4.4.1 Anatomy


MRI is suitable for visualizing details of orbital anatomy. For demarcation of the topography of different orbital structures, scanning should be performed in axial, coronal, and sagittal planes ( ▶ Fig. 4.16, ▶ Fig. 4.17).



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Fig. 4.16 (a–d) Axial nonenhanced T1W MR images without fat suppression. (e, f) Coronal nonenhanced T1W MR images without fat suppression. (a) 1, orbital septum; 2, medial rectus muscle; 3, lateral rectus muscle; 4, optic nerve. (b) 1, lens; 2, posterior ciliary artery; 3, ophthalmic artery; 4, optic nerve; 5, cavernous sinus; 6, internal carotid artery. (c) 1, ophthalmic artery; 2, optic nerve; 3, anterior clinoid process; 4, hypophysis. (d) 1, trochlea; 2, lacrimal gland; 3, superior ophthalmic vein; 4, superior rectus muscle. (e) 1, lacrimal gland-orbital part; 2, aponeurosis of levator palpebrae superior; 3, lacrimal gland- palpebral part; 4, inferior oblique muscle; 5, inferior rectus muscle. (f) 1, superior oblique muscle; 2, levator palpebrae superior muscle; 3, superior rectus muscle; 4, medial rectus muscle; 5, lateral rectus muscle; 6, optic nerve; 7, inferior rectus muscle.



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Fig. 4.17 (a–c) Coronal T2W images with fat suppression. (d) Sagittal nonenhanced T1W image without fat suppression. (a) 1, optic nerve; 2, optic sheath. (b) 1, optic nerve; 2, anterior clinoid process; 3, cavernous sinus; 4, sphenoid sinus. (c) 1, anterior cerebral artery; 2, optic chiasm; 3, suprasellar cistern; 4, hypophysis; 5, internal carotid artery. (d) 1, orbital septum; 2, levator palpebrae superior muscle; 3, superior rectus muscle; 4, optic nerve; 5, inferior rectus muscle; 6, inferior oblique muscle.



4.4.2 Inflammatory Diseases


There is a wide spectrum of inflammatory diseases affecting the orbit, including infectious diseases, idiopathic orbital inflammatory disease (pseudotumors), optic nerve neuritis, and dysthyroid endocrine orbitopathy (Graves’s disease). Together they represent more than 50% of all orbital lesions. 5


Most acute orbital infections originate in the paranasal sinuses. However, orbital infections can also develop from infections of the face and pharynx, and can also be caused by a trauma or a foreign body. A proportion of them develop secondarily following septicemia. 6 Orbital cellulitis can be classified in five stages of orbital involvement 7:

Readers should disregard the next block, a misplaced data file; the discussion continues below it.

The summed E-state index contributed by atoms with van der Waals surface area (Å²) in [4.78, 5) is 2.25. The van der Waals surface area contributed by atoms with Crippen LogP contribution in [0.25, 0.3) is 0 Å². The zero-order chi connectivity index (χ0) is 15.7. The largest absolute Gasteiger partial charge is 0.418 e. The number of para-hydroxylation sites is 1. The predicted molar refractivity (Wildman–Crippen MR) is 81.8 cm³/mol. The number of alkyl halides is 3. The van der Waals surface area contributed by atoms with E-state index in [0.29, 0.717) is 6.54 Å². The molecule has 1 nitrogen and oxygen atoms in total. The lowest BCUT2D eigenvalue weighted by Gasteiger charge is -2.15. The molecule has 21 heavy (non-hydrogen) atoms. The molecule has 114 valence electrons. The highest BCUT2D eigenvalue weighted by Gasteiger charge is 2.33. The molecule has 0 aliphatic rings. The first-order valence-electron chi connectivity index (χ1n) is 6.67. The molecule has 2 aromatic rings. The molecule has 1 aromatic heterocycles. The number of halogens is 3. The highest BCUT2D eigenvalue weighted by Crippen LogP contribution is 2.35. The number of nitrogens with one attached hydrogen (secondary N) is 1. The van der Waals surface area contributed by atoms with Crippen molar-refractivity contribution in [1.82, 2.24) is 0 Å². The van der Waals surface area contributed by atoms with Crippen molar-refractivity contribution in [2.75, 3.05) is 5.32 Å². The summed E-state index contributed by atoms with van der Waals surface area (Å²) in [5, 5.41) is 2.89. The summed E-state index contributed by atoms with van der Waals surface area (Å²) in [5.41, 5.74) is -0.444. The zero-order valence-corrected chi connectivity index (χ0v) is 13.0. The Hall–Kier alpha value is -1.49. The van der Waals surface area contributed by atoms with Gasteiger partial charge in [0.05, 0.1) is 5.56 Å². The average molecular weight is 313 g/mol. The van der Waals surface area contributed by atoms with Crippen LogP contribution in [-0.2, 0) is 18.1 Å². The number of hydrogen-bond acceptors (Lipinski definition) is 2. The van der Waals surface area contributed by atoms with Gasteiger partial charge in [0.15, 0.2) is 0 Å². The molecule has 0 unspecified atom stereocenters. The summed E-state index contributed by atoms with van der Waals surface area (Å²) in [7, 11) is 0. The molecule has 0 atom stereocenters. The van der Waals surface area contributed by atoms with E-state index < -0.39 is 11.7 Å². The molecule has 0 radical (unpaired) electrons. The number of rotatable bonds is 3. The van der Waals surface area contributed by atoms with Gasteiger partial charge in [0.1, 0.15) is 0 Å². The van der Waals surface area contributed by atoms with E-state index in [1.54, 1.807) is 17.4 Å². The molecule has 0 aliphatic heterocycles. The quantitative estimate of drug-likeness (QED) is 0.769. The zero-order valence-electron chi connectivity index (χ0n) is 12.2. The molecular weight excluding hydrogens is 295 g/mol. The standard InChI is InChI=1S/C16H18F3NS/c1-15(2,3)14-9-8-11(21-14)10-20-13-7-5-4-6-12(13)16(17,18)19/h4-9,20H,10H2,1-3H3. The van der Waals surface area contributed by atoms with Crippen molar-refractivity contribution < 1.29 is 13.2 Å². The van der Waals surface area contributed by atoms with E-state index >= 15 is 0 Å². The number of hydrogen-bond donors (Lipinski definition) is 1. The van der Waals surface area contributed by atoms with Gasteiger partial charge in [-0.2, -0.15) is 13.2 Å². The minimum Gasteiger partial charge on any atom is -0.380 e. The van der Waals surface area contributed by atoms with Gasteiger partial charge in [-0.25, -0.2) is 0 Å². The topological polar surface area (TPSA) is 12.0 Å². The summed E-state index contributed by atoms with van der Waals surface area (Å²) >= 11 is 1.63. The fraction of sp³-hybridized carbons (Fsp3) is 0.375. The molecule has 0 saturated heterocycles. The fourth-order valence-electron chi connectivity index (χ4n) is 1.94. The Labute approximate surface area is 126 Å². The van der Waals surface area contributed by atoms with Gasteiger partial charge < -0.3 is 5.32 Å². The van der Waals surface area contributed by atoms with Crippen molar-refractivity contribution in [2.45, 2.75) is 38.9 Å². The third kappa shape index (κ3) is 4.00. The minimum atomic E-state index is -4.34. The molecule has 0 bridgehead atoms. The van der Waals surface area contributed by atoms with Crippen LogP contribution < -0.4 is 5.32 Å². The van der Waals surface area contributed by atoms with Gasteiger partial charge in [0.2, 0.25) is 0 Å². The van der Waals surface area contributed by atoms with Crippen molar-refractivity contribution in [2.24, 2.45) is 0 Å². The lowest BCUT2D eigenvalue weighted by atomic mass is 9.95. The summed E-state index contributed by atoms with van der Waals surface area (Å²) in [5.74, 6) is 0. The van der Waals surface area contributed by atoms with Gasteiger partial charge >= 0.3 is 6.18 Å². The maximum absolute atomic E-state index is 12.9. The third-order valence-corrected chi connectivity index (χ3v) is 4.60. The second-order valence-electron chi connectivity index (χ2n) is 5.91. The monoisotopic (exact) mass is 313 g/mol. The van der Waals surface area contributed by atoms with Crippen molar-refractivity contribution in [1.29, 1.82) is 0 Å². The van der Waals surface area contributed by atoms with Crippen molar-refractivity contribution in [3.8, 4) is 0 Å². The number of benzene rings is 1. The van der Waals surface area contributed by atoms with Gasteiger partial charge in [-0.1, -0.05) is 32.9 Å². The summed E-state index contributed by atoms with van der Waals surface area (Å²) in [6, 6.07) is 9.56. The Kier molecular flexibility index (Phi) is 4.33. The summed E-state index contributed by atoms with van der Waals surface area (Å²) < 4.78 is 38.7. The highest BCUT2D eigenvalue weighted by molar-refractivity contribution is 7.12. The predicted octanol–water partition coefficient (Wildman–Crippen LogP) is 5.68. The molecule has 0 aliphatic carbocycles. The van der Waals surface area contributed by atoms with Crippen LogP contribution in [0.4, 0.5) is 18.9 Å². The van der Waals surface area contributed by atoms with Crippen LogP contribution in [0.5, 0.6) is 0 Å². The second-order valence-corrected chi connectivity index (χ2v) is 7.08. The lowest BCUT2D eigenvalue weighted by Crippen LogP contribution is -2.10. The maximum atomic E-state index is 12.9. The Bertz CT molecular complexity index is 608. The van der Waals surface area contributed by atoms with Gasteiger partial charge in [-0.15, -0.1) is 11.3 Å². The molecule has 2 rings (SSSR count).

1. Inflammatory edema.



  2. Subperiosteal phlegmon and subperiosteal abscess.



  3. Orbital cellulitis.



  4. Orbital abscess.



  5. Ophthalmic vein and cavernous sinus thrombosis ( ▶ Fig. 4.18).



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    Fig. 4.18 Orbital phlegmon and superior ophthalmic vein thrombosis. (a) Contrast-enhanced T1W image with fat suppression demonstrating diffuse contrast enhancement in the intraconal space. Enhancement is visible also in the walls of the thrombosed superior ophthalmic vein (arrow), whereas the vein’s lumen is spared. (b) The thrombosed superior ophthalmic vein can be recognized as a roundish structure (arrow) superolateral to the optic nerve in the coronal T1W image. (c) In contrast to the right side, the retrobulbar adipose tissue on the left side shows a hyperintense signal due to inflammatory infiltration and edema in the coronal T2W images with fat suppression. Note the swollen mucosa and obliteration of the maxillary sinuses on both sides and of the ethmoid cells.



Graves’s orbitopathy ( ▶ Fig. 4.19) is an autoimmune disease and the most frequent cause of bilateral exophthalmos (see Chapter ▶ 7). The disease is characterized by a thickening of extraocular muscles, commonly the muscle bellies, and sparing of the muscles’ tendons. Muscle thickening is caused by an infiltration of lymphocytes, plasma cells, and mast cells and by deposition of hydrophilic mucopolysaccharides, with the inferior rectus muscle being most frequently affected, followed by the medial, superior, and lateral rectus muscles. Other clinical signs are thickening of the lacrimal gland, proliferation of orbital adipose tissue, and stretching of the optic nerve. Myositis is the most important differential diagnosis.